Conviction tells the story of the relationship between a brother and sister who are willing to do anything for each other. Based on the true story of Betty Anne Waters and her brother Kenny, Conviction follows Betty Anne through her struggles to become a lawyer in order to prove her brother’s innocence when he is imprisoned for the murder of a woman in their small town.
Though this is not true for all people, there may be a select group of people (*cough* me *cough*) who lose focus during films blending biopics and law. [Read more...]
The Switch is a high concept rom-com that might seem a bit, “I’ve seen this before,” but its great performances, fantastic heart, and the most realistic characters in a rom-com, in what feels like forever (save 500 Days of Summer), make this a quality effort that is easy to enjoy.
(This review might be a tad spoilerly for some, but I really don’t go into much beyond the trailer and to be honest I think I clarify things so you can have the best enjoyment of the picture. If you want to stay as blind as possible though, skip the next paragraph to be safe.)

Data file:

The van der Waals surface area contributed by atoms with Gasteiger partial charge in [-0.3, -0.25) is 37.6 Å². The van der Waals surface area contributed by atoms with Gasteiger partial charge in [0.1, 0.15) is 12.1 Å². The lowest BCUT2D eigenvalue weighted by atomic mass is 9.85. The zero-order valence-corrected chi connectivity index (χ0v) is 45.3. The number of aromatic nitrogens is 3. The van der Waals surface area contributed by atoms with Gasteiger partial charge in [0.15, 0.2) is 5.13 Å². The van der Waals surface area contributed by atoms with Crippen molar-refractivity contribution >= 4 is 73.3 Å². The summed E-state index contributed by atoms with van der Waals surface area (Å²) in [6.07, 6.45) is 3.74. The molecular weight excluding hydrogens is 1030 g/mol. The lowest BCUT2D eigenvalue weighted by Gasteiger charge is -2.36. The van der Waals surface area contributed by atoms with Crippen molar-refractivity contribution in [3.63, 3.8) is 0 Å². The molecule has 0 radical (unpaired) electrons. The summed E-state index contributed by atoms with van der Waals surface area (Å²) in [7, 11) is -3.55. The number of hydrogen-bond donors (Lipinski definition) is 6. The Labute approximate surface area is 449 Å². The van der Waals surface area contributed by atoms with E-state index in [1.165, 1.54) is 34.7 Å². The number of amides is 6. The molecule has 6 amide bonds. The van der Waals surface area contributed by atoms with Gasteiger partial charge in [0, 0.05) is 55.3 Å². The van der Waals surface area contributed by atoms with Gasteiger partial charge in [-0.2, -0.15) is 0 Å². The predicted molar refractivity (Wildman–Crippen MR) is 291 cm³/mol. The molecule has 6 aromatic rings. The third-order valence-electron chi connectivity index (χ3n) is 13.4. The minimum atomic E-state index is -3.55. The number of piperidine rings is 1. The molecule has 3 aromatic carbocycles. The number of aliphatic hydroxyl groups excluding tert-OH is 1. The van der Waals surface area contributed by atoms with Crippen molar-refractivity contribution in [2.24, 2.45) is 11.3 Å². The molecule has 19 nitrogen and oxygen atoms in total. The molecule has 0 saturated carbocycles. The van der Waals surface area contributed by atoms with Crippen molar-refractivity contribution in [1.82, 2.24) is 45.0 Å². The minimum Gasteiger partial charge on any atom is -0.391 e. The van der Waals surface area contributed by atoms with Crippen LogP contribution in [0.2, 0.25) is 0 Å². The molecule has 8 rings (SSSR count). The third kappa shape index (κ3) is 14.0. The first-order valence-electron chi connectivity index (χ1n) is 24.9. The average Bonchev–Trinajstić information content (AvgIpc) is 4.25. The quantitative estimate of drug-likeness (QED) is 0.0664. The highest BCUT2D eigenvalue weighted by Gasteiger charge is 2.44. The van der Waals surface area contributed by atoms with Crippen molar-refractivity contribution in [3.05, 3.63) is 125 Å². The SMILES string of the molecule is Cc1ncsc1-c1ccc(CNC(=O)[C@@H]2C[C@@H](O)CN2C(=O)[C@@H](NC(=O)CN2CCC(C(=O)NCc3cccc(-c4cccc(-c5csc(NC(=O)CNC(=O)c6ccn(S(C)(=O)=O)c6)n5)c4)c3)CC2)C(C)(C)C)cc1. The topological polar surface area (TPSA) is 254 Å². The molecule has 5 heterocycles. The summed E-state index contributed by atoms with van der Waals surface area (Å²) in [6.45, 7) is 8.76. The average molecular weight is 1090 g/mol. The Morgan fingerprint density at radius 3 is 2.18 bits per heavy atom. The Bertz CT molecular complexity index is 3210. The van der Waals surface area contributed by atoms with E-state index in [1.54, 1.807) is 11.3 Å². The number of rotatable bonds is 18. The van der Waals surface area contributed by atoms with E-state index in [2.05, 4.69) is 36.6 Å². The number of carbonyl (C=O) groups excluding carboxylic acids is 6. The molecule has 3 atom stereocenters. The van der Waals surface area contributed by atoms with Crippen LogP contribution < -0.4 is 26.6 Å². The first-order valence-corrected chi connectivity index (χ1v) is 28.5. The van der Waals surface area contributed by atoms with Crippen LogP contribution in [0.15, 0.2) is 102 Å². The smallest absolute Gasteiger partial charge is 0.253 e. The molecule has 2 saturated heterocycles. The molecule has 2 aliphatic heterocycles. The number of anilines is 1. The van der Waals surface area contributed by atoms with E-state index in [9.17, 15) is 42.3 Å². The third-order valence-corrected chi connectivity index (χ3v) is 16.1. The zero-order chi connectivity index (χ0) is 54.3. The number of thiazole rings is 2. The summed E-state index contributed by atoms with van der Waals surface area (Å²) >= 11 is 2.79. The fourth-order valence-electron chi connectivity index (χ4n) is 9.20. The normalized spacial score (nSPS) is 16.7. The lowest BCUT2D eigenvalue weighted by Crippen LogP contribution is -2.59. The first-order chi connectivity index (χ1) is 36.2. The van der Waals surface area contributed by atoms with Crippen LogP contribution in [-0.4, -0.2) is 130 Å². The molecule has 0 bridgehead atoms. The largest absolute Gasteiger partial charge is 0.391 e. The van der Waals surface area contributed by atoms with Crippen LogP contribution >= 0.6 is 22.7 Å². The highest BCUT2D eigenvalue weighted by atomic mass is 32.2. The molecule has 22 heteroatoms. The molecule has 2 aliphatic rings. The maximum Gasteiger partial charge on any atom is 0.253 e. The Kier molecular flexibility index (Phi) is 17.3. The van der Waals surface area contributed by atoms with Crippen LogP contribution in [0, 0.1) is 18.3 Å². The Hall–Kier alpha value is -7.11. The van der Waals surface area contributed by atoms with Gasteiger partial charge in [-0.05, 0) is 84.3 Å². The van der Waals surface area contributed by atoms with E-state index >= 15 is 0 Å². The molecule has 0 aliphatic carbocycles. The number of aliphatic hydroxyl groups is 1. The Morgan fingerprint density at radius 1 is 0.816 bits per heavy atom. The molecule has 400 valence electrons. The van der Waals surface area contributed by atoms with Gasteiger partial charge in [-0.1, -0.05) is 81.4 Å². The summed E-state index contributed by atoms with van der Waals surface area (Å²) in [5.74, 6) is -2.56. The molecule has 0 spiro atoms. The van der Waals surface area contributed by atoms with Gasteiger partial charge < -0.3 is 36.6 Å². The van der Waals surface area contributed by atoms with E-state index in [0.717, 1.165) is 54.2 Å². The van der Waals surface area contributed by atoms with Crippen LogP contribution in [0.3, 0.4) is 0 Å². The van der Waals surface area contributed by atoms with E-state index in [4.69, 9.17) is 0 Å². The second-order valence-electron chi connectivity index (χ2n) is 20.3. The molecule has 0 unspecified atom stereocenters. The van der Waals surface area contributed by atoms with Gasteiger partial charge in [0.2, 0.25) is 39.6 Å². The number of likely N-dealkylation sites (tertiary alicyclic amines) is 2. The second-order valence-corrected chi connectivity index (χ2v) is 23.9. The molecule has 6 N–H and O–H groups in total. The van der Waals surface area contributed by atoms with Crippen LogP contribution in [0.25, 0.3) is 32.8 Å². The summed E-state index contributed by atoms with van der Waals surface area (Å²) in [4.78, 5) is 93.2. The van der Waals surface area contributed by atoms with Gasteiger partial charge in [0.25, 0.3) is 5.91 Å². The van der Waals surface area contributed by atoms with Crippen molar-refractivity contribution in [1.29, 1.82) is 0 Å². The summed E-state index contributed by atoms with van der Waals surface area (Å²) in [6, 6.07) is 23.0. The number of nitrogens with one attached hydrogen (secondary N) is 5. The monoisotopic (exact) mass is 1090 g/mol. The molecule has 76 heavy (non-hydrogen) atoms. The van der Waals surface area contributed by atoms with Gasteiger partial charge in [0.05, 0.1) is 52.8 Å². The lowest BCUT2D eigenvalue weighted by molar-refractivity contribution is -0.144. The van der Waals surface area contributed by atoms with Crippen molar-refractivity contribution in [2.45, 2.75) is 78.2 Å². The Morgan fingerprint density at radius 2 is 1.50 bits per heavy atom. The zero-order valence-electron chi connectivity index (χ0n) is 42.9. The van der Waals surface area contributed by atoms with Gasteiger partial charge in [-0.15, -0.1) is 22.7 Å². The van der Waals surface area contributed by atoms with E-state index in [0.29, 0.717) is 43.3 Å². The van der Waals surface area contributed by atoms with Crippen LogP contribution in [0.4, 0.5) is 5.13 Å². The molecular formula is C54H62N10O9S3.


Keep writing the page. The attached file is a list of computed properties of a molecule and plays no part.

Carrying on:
Now we have all seen the preview for this and there is only one thing that the trailer is selling, Jason Bateman’s character, Wally, swaps his sperm for that of his best friend’s donor and seven years later the kid and friend re-enter his life after a Midwest hiatus. Jennifer Aniston plays the best friend, Kassie, and while Wally and hers’ relationship started on a dating level, Wally quickly pushed them into the friend zone and they have been best-ies ever since. [Read more...]
The title might speak towards the switch of a certain bodily fluid in the story, but this is not the only switch with this film. Instead, what we get is a non-stereotypical romantic comedy (if you can even stick that genre title on it), differing in tone and far less groan worthy than most.